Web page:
We are a club dedicated to furthering the art of wood carving. To this end we meet monthly to enjoy the fellowship of like minded artists and craftsmen and to learn from each other how to improve our woodcarving skills. We welcome wood carvers of all skill levels. Even if you have never put a knife to wood, just bring the desire to learn.
THE LI WOOD CARVERS SHOW
Saturday, February 16, 2013
I decided to go to the master, Leonardo da Vinci, and get some TIPS from the great man!
No matter what you carve – proportions count. When a carving is unsuccessful, we know that something is wrong, but often have a difficult time deciding what is wrong. I’ve always marveled at how a great instructor or educator can quickly pinpoint exactly what needs to be corrected in a carving. It doesn’t matter whether it’s a caricature, stylistic, or realistic carving a good carver understands proportions.
I’m often asked by civilians (non-carvers), “You carve? …wood? … really? Uh … why?” Translation: “Why would you want to play with wood, sharp knives, band saws, sharpening systems, air filters, drill presses and sanders?”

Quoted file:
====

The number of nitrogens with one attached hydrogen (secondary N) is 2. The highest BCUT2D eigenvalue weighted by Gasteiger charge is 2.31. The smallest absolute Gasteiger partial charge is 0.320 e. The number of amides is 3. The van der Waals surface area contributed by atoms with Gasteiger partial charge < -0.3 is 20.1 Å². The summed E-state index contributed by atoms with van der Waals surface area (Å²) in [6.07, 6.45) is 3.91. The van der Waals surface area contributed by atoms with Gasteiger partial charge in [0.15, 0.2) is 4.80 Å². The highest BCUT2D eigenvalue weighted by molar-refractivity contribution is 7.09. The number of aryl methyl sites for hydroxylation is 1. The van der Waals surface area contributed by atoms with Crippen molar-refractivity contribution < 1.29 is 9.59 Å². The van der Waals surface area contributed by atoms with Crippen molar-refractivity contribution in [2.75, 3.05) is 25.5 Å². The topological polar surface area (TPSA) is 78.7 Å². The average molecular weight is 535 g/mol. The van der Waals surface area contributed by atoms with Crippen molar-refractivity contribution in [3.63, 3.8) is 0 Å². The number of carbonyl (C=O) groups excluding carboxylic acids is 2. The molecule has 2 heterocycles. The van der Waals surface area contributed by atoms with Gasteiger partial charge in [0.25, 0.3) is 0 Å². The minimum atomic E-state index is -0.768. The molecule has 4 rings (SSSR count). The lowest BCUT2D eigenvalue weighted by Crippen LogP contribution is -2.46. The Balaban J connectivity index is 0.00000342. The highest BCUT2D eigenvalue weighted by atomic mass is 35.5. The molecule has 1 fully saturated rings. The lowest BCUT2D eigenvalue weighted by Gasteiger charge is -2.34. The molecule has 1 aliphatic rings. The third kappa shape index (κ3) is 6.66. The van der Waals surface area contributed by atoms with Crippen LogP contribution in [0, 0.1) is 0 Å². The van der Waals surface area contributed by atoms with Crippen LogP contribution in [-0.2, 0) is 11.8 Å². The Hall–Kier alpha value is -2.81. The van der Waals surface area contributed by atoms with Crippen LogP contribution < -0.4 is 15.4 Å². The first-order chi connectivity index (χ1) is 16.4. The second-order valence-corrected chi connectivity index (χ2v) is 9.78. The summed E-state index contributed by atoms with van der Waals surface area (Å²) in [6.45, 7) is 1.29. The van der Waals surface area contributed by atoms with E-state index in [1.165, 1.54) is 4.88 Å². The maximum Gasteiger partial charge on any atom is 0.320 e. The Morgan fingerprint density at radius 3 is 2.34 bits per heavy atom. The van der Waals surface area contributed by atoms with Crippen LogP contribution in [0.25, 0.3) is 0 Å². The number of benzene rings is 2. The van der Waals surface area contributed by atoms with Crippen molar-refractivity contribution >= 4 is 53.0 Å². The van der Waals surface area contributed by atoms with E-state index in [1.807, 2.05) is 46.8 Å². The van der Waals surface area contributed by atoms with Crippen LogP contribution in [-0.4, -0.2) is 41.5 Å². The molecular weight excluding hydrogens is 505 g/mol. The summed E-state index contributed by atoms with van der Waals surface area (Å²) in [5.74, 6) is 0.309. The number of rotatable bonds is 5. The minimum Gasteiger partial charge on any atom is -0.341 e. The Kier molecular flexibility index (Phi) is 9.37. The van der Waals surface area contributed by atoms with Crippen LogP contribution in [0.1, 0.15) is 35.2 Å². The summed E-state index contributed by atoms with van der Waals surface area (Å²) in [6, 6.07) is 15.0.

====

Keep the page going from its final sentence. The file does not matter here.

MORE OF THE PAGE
I used to respond by saying, “Because I want to.” But, this last year, I took their question seriously and asked myself why I was carving – did I have a goal beyond the simple joy it brought me?
I discovered what I truly desired was to be able to successfully carve any subject that thrilled me (no matter how many years it might take.) I love wood and I love the challenge.
I bring this up, in conjunction with proportions, because since realizing my goal I found that I’m reading books in a different manner than I had previously read them.
I thought the carvings and sculptures in these books were so far beyond me that they had nothing to do with my carving efforts. That isn’t true. We can learn from everyone, especially those great artists who left us their notes.
Leonardo da Vinci left notes, diaries, and drawings. Let’s discover how we can use them.